I am curious to learn more about this idea of an ethical and moral approach to life, a sense of communal duty to make a good life for everyone.
The streets of Helsinki are like a mixture of Lisbon (because of the trams), Paris and Russia (because of the buildings). On one side of the main city centre street, the buildings have beautiful cream-coloured facades and ornate balconies. On the other, they are stony-grey, austere and utilitarian. It is very clean and quiet in comparison to Dublin. Everyone I meet is friendly and polite, from the woman I ask for directions in the airport to the man serving me a very tasty coffee.
This sense of community and shared values relates to the concept of bildung, or sivistys in Finnish, which is a “combination of the education and knowledge necessary to thrive in your society, and the moral and emotional maturity to both be a team player and have personal autonomy,” according to Lene Rachel Anderson, an expert in the field. We could benefit from having more of this in Ireland! The idea behind bildung in adult learning is to move towards a more holistic model of education, which takes into account critical thinking, emotional intelligence, culture, life experiences, community, and a person’s obligation to share responsibility for their society.
My host for the trip is Sari Pohjola, Communications Designer and Officer at KVS Finland (an organisation similar to AONTAS) and the European Association for the Education of Adults (EAEA).
Sari and I do similar work – including social media content and campaigns, written pieces explaining different ideas in adult learning, and creating engaging images that bring the work to life – but she also works on this concept of bildung.
According to the Bildung+ Project, which is ongoing through Sitra, the Finnish Innovation Fund, “Finnish Bildung has traditionally been strong. We have basic education that has been ranked as the best in the world, free higher education, an extensive network of liberal adult education providers that spans the entire country and strong cultural institutions.”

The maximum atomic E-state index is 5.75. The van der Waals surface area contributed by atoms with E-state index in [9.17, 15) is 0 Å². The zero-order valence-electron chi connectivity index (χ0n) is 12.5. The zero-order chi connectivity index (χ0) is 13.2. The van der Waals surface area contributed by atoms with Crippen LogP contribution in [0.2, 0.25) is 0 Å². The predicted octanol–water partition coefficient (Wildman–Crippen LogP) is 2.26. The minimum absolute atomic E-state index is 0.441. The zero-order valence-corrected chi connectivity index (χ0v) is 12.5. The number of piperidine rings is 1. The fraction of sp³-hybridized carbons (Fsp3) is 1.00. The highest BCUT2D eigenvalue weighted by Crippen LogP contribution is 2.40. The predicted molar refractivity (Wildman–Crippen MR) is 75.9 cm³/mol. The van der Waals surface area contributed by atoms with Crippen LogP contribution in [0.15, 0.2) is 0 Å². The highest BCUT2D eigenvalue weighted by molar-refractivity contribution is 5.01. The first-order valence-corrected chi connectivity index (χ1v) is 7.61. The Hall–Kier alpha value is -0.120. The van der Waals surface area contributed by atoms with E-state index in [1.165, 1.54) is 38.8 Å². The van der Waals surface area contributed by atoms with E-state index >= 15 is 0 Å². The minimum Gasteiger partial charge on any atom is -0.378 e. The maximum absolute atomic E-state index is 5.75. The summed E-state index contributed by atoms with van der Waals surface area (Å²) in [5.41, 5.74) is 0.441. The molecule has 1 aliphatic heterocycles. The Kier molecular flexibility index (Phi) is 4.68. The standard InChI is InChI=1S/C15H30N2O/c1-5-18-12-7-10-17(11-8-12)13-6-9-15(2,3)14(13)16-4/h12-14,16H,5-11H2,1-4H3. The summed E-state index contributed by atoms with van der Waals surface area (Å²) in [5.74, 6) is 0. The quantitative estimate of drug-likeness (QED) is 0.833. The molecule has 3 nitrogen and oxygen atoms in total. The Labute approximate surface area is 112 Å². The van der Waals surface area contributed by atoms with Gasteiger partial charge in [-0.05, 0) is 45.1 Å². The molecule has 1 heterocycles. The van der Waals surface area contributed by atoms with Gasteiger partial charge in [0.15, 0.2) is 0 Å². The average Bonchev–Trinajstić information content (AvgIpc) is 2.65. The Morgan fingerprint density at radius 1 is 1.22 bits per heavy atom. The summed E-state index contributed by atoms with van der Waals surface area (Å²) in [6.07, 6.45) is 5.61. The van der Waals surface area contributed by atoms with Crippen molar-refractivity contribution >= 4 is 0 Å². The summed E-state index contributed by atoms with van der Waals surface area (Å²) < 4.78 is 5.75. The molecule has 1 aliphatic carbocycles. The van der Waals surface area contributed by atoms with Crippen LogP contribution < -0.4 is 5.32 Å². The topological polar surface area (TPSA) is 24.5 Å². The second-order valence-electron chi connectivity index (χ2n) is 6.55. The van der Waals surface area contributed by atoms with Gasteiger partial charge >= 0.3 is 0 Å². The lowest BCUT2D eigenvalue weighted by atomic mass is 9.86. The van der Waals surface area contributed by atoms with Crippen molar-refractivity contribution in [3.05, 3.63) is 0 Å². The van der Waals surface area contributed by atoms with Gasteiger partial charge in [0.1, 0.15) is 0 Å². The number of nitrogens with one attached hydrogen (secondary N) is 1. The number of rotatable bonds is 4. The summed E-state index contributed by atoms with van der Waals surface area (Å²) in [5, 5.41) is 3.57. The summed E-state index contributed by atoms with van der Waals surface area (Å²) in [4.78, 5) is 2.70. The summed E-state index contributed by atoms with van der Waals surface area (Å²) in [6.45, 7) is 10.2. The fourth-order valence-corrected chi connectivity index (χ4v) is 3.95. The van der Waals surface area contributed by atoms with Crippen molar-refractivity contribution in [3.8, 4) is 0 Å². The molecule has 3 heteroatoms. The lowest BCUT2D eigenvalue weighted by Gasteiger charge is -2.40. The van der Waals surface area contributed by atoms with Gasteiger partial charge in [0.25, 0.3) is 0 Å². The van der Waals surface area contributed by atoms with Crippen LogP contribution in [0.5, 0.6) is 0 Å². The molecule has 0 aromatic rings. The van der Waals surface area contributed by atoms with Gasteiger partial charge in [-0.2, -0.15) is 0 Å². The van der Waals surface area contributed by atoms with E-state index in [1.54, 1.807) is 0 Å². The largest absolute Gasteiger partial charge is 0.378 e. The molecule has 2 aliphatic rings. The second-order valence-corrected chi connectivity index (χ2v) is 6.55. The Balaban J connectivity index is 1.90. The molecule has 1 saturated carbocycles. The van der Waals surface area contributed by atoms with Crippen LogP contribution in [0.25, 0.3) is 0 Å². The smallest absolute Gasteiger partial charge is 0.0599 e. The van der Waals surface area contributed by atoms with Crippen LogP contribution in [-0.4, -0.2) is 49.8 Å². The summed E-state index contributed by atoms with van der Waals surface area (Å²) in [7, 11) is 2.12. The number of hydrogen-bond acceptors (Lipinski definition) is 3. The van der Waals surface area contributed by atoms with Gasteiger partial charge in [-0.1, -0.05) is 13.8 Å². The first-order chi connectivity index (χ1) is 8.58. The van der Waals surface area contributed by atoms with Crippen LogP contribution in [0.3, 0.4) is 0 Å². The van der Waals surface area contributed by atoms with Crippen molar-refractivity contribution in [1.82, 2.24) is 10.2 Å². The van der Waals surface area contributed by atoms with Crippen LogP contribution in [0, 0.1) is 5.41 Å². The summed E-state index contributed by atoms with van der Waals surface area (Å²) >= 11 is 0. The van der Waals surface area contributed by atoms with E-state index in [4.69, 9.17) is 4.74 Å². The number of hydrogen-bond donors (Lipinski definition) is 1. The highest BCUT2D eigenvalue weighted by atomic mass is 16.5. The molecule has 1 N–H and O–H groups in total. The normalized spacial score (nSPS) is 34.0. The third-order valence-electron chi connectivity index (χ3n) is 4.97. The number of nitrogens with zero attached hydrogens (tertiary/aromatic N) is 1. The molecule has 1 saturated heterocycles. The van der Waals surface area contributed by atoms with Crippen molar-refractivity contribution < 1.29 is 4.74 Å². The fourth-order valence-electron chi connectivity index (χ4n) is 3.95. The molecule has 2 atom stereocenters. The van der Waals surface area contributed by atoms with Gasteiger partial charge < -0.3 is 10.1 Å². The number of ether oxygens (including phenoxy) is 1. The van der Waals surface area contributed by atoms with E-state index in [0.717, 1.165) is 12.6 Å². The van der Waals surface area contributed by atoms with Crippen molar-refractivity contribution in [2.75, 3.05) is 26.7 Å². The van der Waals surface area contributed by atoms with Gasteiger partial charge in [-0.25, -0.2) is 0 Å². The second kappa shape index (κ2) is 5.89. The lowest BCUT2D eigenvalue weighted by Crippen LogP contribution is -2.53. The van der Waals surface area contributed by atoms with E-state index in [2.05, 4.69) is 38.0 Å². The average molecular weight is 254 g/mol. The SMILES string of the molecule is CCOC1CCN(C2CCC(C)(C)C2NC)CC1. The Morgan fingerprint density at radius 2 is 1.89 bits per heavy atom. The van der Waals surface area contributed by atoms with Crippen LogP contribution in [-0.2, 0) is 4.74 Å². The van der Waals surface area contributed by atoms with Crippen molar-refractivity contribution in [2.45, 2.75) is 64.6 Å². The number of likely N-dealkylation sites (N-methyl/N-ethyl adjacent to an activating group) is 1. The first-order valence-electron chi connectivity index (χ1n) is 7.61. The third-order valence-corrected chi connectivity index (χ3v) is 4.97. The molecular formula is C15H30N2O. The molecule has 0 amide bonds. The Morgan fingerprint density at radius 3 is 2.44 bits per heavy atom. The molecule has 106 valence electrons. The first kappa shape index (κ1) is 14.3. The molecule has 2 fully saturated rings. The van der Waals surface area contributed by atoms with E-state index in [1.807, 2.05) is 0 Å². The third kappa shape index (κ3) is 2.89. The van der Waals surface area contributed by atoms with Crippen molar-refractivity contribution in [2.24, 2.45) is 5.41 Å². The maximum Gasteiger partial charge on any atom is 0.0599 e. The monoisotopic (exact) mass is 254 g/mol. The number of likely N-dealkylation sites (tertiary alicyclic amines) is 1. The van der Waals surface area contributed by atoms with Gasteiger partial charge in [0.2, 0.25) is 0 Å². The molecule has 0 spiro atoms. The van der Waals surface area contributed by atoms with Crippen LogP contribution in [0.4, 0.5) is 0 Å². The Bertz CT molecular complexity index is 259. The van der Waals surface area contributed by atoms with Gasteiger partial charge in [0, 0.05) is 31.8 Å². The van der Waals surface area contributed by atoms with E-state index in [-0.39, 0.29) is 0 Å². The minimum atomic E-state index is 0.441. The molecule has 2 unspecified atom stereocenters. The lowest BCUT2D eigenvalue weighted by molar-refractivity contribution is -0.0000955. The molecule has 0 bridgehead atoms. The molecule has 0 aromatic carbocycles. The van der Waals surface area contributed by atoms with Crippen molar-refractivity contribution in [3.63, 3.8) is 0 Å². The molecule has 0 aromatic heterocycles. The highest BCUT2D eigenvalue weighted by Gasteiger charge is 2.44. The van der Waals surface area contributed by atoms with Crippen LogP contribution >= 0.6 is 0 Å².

What the Finnish call “liberal adult education” is what we in Ireland call Community Education or non-formal education. This is a core part of lifelong learning in Finland. During my visit to the KVS office in Helsinki, I had the opportunity to meet with CEO Dr Lauri Tuomi, who shared with me the history and significance of non-formal learning in Finland, and how it is a funding priority for the Finnish Government.
According to the Finnish Ministry of Education and Culture itself, the purpose of is non-formal learning is “to promote people's versatile development and provide education and training that supports the cohesion of society, equality and active citizenship based on the principle of lifelong learning.” Such qualities are especially essential in the times we are living in, with major global challenges such as climate change, threats to democracy, and war as part of our collective realities. This is a big part of the bildung work.
I also meet with Nina Hjelt, a specialist in lifelong learning; with Marja Juhola, a Planning Officer at Southern Helsinki Adult Education College; and with Esko Clarke-Sario, a consultant in Digitalization. Our discussions focus on our different experiences in the adult learning sector in both Ireland and Finland. We talk about this concept of "liberal adult education" which offers, among other things, studies based on a person's hobbies or interests. Its goal, according to the Government website, is to promote “people’s versatile development and wellbeing as well as the realisation of democracy, pluralism, sustainable development, multiculturalism and internationalism. Adult education emphasises self-motivated learning, a sense of community, and inclusion.”